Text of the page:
By: Miriam Robles


Early in my nonprofit career, one of my senior colleagues pulled me aside before a meeting with one of the organization’s most prestigious funders and kindly made me aware of the unspoken expectation of how to communicate with them just so they would take me seriously. “You probably want to avoid saying ‘like’ so much,” they had told me. After getting over the initial surprise of this, I appreciated the forewarning, because my colleague was correct. There are certain, unspoken expectations when it comes to how we communicate within a work environment and, as a woman from a minority community, I didn’t feel privy to this information. But I, like so many others before me (and countless others after me) have adapted. 


I left behind my Spanglish phrases and Gen Z terminology because it was considered unfit, unprofessional, and an affront to the English language. This is true of almost all regional dialects: African American Vernacular English (AAVE), American Southern English, Cajun American Creole. The”y’alls” and the “ain’ts” and the “gonnas” that make professionals turn up their noses are considered crude, and most importantly, “not real English”. If anyone wants to be taken seriously in their professional life, they must shed themselves of their colloquialisms, accents, and dialectical turn-of-phrases.


I would argue, however, that a knowledge of these dialects, words, and languages that are widely considered something that one must “overcome” and train oneself out of, are a considerable asset, especially in the nonprofit sector. Oftentimes, the communities we serve communicate within themselves in this way. Whether the nonprofit work focuses on serving children, the unhoused community, migrants, or other underserved communities, feeling able to communicate in their everyday language or dialogue, without judgment, without pretense, is the first step in building trust. It is the difference between talking to someone and talking with someone; the difference between charity and community building.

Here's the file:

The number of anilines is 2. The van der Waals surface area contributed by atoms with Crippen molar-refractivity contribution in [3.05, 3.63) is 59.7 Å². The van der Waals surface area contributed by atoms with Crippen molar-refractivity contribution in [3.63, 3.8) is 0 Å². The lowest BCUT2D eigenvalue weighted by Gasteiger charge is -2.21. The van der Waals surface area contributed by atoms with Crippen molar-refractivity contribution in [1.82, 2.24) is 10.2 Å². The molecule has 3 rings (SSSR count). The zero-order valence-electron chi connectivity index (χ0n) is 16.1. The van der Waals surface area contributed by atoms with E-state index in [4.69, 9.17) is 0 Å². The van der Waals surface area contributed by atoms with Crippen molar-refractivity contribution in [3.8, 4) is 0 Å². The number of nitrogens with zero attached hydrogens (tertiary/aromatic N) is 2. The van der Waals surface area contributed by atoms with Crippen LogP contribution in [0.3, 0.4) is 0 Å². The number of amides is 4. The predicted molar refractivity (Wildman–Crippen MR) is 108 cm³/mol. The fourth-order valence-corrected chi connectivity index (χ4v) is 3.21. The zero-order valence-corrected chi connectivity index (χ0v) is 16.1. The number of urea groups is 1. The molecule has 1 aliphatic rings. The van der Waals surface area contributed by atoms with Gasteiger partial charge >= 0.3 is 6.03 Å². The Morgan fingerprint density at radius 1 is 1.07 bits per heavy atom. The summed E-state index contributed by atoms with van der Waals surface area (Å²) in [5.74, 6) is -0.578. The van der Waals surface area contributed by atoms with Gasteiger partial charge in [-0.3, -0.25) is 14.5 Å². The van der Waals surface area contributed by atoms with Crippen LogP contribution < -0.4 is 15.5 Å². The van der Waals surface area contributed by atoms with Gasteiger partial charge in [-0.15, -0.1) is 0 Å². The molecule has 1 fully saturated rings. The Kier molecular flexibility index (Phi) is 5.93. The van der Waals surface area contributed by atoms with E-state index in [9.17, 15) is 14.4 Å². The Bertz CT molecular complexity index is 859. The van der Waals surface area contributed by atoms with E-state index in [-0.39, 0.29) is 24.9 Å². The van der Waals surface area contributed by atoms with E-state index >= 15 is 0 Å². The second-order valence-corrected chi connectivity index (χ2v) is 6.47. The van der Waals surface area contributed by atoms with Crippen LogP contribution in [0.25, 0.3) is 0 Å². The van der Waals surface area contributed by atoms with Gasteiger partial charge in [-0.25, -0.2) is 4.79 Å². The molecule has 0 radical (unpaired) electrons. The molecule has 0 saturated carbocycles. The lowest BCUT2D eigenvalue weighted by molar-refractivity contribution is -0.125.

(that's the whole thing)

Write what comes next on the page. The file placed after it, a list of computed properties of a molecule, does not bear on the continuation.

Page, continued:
Moreso, being able to successfully communicate in any regional dialect, such as creole, or pidgin, for example, is actually a signifier of better mastery of language, because these languages are often more nuanced than standard English. Plus, people who grow up learning regional dialects or languages such as Spanglish or AAVE are skilled at code-switching, the skill of alternating between two or more different types of speech, behaviors, or appearances.  Cultural linguists often associate code-switching with a higher understanding of two different languages or cultures, not a lower one.


 A famously cited linguistic study affectionally nicknamed the “Cookie Monster Study”  showed how African American children who used AAVE had a higher understanding of complex 

linguistic concepts like the “habitual be” than their non-black peers.


These language variations may not be considered “professional,” but that should not reflect poorly on their users, and should be viewed in a positive light. Language creates community. 


The culture around what is considered “unprofessional language” is not going to change anytime soon. However, there is something to be said about embracing the communities we serve, language and all.